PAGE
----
Tag Archives: charity

Queen at Windsor

A right Royal affair

facebooktwittergoogle_plusredditpinterestlinkedinmail

A right Royal affair

Queen at Windsor

Royal Windsor Horse Show, 9-13th May 2018

With Prince Harry getting married and Zara Tindall and Kate Middleton expecting, the Royal family are giving us plenty to celebrate and feel patriotic about.

 

Another Royal occasion of note is the 75th edition of the Royal Windsor Horse Show, held in the private grounds of Windsor Castle from the 9th-13th of May this year. It is an event which Her Majesty, The Queen has attended every year since its creation, in 1943.

 

Today it has become a 5* show and holds the distinguished CHI status, making it one of the most important events in the equestrian calendar. Royal Windsor Horse Show is the only show in the UK to host international competitions in Show Jumping, Dressage, Driving and Endurance. In addition, there are 120 showing classes held over five days.

 

The riders love it too. Even Kent Farrington, current World No 1 Show Jumper said, “This is one of my favourite shows. There’s a combination of an amazing setting, an unbelievable crowd, top course designing and great footing It’s on par with the best in the world.”

 

Royal Windsor was started as a fund raising event during World War II as part of “Wings for Victory Week”, to raise money for Spitfire fighter planes. Over the 75 years the Show has maintained its objective to raise funds for charity. ABF, The Soldiers Charity is supported every year and an equestrian charity is chosen to support by the Committee annually. This year the equestrian charity is the Free Spirit Horse Memorial.

 

The original Show, which required competitors to hack to the Showground as there was no petrol to spare, was held on just one day. Since 1944 the Show has expanded dramatically in terms of length, spectator attendance and competitors. One of the first competitors was HM The Queen who successfully competed in the Single Private Driving Class driving Hans, a Norwegian Pony, to victory in 1944. Other members of the Royal family have also competed including HRH The Prince of Wales, HRH The Princess Royal, Zara Phillips, and most notably, HRH The Duke of Edinburgh. It was the Duke who introduced international carriage driving to the Show in 1972, in which he also competed. He went on to win the Horse Teams class in 1982 with HM The Queen’s team of Bays.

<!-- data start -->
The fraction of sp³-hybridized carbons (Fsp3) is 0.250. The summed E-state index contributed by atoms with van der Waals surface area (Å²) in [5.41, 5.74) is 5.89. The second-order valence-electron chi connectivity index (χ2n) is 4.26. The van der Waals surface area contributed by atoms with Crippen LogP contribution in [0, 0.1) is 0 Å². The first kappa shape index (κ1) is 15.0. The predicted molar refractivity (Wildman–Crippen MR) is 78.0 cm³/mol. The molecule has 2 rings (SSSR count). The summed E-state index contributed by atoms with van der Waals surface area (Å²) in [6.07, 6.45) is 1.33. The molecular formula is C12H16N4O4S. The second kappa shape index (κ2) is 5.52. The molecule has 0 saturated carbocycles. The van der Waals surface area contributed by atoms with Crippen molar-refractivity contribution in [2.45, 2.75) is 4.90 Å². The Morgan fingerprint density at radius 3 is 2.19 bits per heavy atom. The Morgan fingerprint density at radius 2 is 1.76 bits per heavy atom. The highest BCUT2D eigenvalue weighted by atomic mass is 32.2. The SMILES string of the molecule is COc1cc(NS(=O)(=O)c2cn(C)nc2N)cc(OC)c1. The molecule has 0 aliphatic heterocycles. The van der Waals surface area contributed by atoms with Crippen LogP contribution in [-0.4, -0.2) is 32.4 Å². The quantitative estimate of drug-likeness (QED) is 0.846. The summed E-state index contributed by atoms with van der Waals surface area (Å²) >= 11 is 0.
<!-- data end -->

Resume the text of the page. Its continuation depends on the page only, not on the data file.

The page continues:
Such was its popularity with equestrians and the public alike, that Royal Windsor evolved into a major international event. Last year there were 3,300 entries, including many of the world’s best riders, compared to 884 entries in 1950.

 

There will be some serious show jumping action up to CSI 5* level. This together with a large prize fund, is likely to entice the crème de la crème of the show jumping world. Held in the Castle Arena from Friday 11th – Sunday 13th of May, including a Saturday evening performance with the climax of it all- The Rolex Grand Prix will be taking place on the final day. World No.1 and last year’s Grand Prix champion Kent Farrington, is hoping to return to defend his title.